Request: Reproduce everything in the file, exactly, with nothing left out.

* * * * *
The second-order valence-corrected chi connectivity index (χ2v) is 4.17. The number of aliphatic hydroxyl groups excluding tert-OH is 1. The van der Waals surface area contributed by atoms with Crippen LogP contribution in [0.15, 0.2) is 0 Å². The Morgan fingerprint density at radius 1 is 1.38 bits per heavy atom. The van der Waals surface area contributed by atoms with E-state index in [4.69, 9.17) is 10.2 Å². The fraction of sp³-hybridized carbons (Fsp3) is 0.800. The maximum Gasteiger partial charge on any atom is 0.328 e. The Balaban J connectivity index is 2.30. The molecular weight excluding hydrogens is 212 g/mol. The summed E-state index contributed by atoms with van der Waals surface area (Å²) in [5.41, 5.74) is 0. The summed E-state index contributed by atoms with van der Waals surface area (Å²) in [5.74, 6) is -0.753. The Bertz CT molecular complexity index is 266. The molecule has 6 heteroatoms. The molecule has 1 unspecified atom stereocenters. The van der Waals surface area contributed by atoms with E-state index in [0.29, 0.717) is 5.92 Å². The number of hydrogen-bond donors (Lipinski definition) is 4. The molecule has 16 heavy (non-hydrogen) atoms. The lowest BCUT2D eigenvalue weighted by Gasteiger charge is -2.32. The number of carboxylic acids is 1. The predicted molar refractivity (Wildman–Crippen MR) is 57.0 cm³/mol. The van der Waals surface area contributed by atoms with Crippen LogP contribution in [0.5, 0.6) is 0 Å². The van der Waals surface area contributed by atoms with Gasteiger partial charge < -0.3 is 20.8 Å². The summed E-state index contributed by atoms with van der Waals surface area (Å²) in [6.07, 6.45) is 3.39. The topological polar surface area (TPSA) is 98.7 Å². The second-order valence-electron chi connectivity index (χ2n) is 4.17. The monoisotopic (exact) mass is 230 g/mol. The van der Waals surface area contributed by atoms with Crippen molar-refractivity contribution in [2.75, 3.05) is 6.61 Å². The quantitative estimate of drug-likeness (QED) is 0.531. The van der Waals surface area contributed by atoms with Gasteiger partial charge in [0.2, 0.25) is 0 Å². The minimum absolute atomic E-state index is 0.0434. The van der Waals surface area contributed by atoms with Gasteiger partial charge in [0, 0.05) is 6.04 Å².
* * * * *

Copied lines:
The second-order valence-corrected chi connectivity index (χ2v) is 4.17. The number of aliphatic hydroxyl groups excluding tert-OH is 1. The van der Waals surface area contributed by atoms with Crippen LogP contribution in [0.15, 0.2) is 0 Å². The Morgan fingerprint density at radius 1 is 1.38 bits per heavy atom. The van der Waals surface area contributed by atoms with E-state index in [4.69, 9.17) is 10.2 Å². The fraction of sp³-hybridized carbons (Fsp3) is 0.800. The maximum Gasteiger partial charge on any atom is 0.328 e. The Balaban J connectivity index is 2.30. The molecular weight excluding hydrogens is 212 g/mol. The summed E-state index contributed by atoms with van der Waals surface area (Å²) in [5.41, 5.74) is 0. The summed E-state index contributed by atoms with van der Waals surface area (Å²) in [5.74, 6) is -0.753. The Bertz CT molecular complexity index is 266. The molecule has 6 heteroatoms. The molecule has 1 unspecified atom stereocenters. The van der Waals surface area contributed by atoms with E-state index in [0.29, 0.717) is 5.92 Å². The number of hydrogen-bond donors (Lipinski definition) is 4. The molecule has 16 heavy (non-hydrogen) atoms. The lowest BCUT2D eigenvalue weighted by Gasteiger charge is -2.32. The number of carboxylic acids is 1. The predicted molar refractivity (Wildman–Crippen MR) is 57.0 cm³/mol. The van der Waals surface area contributed by atoms with Crippen LogP contribution in [0.5, 0.6) is 0 Å². The van der Waals surface area contributed by atoms with Gasteiger partial charge < -0.3 is 20.8 Å². The summed E-state index contributed by atoms with van der Waals surface area (Å²) in [6.07, 6.45) is 3.39. The topological polar surface area (TPSA) is 98.7 Å². The second-order valence-electron chi connectivity index (χ2n) is 4.17. The monoisotopic (exact) mass is 230 g/mol. The van der Waals surface area contributed by atoms with Crippen molar-refractivity contribution in [2.75, 3.05) is 6.61 Å². The quantitative estimate of drug-likeness (QED) is 0.531. The van der Waals surface area contributed by atoms with Gasteiger partial charge in [0.2, 0.25) is 0 Å². The minimum absolute atomic E-state index is 0.0434. The van der Waals surface area contributed by atoms with Gasteiger partial charge in [0, 0.05) is 6.04 Å².